Shannen’s post reminds me: I’ve been thinking we in the Corner should try more often to debate, question or applaud NR editorials. Lots of folks don’t understand that for the most part only a tiny cadres of intellectuals and ideologists write our editorials. I don’t have anything to do with them for example. Neither do most Cornerites, I suspect. But the public doesn’t always understand this. Often they will see a one-time contributor’s piece as authoritatively reflective of the magazine’s stance on an issue. Columnists and bloggers will declare “National Review contends…blah blah blah” because some freelance writer wrote something on our site. Conversely, when a frothing emailer screams at me about NR’s drift, or apostasy or whatever, I’ll point out that our editorial position remains Gibraltor-like on this point or that. They’ll respond as if this is irrelevent. While obviously what we run — and how much we run of it — reflects our editorial policies to a certain extent, only the editorials actually reflect official positions.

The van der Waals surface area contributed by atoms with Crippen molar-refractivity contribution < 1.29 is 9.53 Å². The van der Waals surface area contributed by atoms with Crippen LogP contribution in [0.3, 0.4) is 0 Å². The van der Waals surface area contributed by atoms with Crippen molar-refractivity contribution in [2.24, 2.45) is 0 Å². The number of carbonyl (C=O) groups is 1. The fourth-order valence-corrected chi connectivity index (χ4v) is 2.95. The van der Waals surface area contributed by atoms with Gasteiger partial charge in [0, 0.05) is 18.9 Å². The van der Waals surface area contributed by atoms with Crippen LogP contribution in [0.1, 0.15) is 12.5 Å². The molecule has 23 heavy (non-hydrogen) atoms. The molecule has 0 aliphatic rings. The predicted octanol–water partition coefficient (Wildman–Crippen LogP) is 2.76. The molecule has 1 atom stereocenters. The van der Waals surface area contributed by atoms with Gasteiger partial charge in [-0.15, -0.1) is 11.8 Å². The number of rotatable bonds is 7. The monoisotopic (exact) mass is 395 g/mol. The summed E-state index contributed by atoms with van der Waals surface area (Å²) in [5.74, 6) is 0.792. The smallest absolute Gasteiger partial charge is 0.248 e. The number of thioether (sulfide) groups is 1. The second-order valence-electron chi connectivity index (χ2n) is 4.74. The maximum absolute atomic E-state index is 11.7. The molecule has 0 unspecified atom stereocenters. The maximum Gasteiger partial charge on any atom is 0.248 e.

So, I think it’d be helpful — so long as it doesn’t get me fired — if we chat up these things a bit. Hopefully, it will convey that A) there’s more dissent around here than some folks contend B) it will call attention to the editorials which are invariably high-minded, well-considered and well-written, C) get some good Corner chatter going.
Note: A couple readers have interpreted this post differently than I intended (such are the perils of NR Kremlinology). I think the editorials are generally great and persuasive. More important, I have no desire to write or work on any of them. Rather, I just think they reflect something more important than a random op-ed and would therefore make a good conversation starter around here.